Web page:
Socio-psychological and management drivers explain farm level wheat yield gaps in Australia
Achieving sustainable global food security for a rapidly growing world population is one of the greatest challenges of our time. Producing more food efficiently by closing the yield gaps is regarded as a promising solution to address this challenge without further expanding farming land. However, there is limited understanding of the causes contributing to yield gaps. The present study aimed to comprehensively examine three dimensions of the causes for the wheat yield gaps in Australia: farm management practices, farm characteristics and grower characteristics. Computer-assisted telephone interviews of 232 wheat producers from 14 contrasting local areas were conducted. The data collected on these three dimensions were used to develop a comprehensive framework to understand causes of yield gaps. Results reveal significant differences between farms with smaller yield gaps and those with greater yield gaps in relation to farming management as well as farm and grower characteristics. Findings further underline that farms with smaller yield gaps are likely to be smaller holdings growing less wheat on more favourable soil types, are more likely to apply more N fertiliser, to have a greater crop diversity, to soil-test a greater proportion of their fields, to have fewer resistant weeds, to adopt new technologies, and are less likely to grow wheat following either cereal crops or a pasture. They are more likely to use and trust a fee-for-service agronomist, and have a university education. The dynamic relationships between grower characteristics and farm management practices in causing yield gaps are further highlighted through a path analysis. This study is the first to demonstrate that yield gaps are the result of the intertwined dynamics between biophysical factors, grower socio-psychological characteristics and farm management practices. Socio-psychological factors not only directly contribute to yield gaps, but they also influence farm management practices that in turn contribute to yield gaps. Our findings suggest that, to close wheat yield gaps, it is important to develop integrated strategies that address both socio-psychological and farm management dimensions.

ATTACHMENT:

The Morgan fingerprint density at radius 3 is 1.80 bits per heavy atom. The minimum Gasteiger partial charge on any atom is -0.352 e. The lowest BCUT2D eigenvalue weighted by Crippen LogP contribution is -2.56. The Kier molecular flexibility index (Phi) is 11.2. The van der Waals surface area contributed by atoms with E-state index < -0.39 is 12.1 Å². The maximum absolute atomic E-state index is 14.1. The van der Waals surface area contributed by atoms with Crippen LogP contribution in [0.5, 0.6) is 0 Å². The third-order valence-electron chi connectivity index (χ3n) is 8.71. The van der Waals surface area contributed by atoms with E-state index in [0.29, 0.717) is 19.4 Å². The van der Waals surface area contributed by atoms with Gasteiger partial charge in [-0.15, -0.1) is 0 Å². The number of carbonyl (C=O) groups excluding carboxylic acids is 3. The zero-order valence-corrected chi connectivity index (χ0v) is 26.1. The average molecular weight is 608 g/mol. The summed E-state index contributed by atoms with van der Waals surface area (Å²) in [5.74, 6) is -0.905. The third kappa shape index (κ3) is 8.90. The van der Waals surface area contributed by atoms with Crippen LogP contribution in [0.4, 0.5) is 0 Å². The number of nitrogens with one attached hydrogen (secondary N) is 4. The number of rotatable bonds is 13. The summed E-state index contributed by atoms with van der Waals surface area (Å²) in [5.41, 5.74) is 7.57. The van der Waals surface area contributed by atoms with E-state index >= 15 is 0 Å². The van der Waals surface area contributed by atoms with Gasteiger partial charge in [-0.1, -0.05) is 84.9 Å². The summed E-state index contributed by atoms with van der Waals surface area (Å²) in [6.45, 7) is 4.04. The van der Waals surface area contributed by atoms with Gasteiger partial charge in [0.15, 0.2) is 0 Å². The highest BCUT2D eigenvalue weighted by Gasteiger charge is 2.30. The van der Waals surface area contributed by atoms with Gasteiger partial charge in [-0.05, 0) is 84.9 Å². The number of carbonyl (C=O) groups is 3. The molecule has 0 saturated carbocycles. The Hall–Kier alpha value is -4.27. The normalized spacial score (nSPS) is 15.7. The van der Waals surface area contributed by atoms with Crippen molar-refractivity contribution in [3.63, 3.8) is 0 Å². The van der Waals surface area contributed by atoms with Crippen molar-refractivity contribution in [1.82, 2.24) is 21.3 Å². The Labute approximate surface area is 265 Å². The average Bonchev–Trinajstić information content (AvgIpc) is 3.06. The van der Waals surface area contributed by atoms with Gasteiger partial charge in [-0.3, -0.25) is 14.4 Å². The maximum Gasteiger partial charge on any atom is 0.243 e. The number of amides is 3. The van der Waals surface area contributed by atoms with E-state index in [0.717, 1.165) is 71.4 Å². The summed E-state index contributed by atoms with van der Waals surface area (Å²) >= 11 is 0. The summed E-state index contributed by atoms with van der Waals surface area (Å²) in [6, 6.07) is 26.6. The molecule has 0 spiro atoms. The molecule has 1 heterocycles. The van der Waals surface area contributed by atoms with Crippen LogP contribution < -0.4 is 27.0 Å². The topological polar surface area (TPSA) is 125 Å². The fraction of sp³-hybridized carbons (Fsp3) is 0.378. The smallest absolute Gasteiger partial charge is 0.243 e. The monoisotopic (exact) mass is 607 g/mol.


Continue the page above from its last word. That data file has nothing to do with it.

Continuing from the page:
KeywordsCrop management Nitrogen fertiliser Soil type Wheat Consulting services Crop rotation Technology adoption
This research was jointly funded by GRDC (Grains Research and Development Corporation) and CSIRO (Commonwealth Scientific and Industrial Research Corporation). We gratefully acknowledge the expert advice provided by Jan Edwards and Alan Umbers of GRDC as well as by Pam Watson, CEO of Down To Earth Research, who conducted the interviews. Rick Llewellyn and Marta Monjardino of CSIRO made useful suggestions about the survey questions. We thank Lygia Romanach and Robert Garrard of CSIRO and three anonymous reviewers for their insightful comments on earlier versions of the manuscript.
Compliance with ethical standards
Conflict of interest
The authors declare that they have no conflict of interest.
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